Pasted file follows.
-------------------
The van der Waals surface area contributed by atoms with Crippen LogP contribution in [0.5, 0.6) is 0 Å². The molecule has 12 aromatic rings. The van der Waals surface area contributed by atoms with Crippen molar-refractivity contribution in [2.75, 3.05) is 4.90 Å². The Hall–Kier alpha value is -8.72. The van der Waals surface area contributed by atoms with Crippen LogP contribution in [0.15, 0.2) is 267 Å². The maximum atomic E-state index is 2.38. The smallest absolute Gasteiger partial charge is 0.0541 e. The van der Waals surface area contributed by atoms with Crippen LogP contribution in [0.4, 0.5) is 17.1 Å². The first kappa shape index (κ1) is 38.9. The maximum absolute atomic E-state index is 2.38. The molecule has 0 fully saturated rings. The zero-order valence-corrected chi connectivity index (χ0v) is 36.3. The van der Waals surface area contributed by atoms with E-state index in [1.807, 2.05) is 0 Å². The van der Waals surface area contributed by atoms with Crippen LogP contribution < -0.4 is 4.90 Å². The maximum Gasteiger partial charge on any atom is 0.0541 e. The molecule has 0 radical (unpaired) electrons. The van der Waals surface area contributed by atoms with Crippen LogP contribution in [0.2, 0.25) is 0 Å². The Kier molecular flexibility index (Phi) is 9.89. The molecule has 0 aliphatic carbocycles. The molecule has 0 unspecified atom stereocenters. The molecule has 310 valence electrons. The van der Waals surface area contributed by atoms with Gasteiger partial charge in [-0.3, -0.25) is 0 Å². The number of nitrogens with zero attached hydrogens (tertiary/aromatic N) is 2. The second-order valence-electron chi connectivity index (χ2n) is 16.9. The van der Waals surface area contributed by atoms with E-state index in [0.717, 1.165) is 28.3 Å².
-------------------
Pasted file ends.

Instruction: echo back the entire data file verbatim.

The van der Waals surface area contributed by atoms with Crippen LogP contribution in [0.5, 0.6) is 0 Å². The molecule has 12 aromatic rings. The van der Waals surface area contributed by atoms with Crippen molar-refractivity contribution in [2.75, 3.05) is 4.90 Å². The Hall–Kier alpha value is -8.72. The van der Waals surface area contributed by atoms with Crippen LogP contribution in [0.15, 0.2) is 267 Å². The maximum atomic E-state index is 2.38. The smallest absolute Gasteiger partial charge is 0.0541 e. The van der Waals surface area contributed by atoms with Crippen LogP contribution in [0.4, 0.5) is 17.1 Å². The first kappa shape index (κ1) is 38.9. The maximum absolute atomic E-state index is 2.38. The molecule has 0 fully saturated rings. The zero-order valence-corrected chi connectivity index (χ0v) is 36.3. The van der Waals surface area contributed by atoms with E-state index in [1.807, 2.05) is 0 Å². The van der Waals surface area contributed by atoms with Crippen LogP contribution < -0.4 is 4.90 Å². The maximum Gasteiger partial charge on any atom is 0.0541 e. The molecule has 0 radical (unpaired) electrons. The van der Waals surface area contributed by atoms with Crippen LogP contribution in [0.2, 0.25) is 0 Å². The Kier molecular flexibility index (Phi) is 9.89. The molecule has 0 aliphatic carbocycles. The molecule has 0 unspecified atom stereocenters. The molecule has 310 valence electrons. The van der Waals surface area contributed by atoms with Gasteiger partial charge in [-0.3, -0.25) is 0 Å². The number of nitrogens with zero attached hydrogens (tertiary/aromatic N) is 2. The second-order valence-electron chi connectivity index (χ2n) is 16.9. The van der Waals surface area contributed by atoms with E-state index in [0.717, 1.165) is 28.3 Å².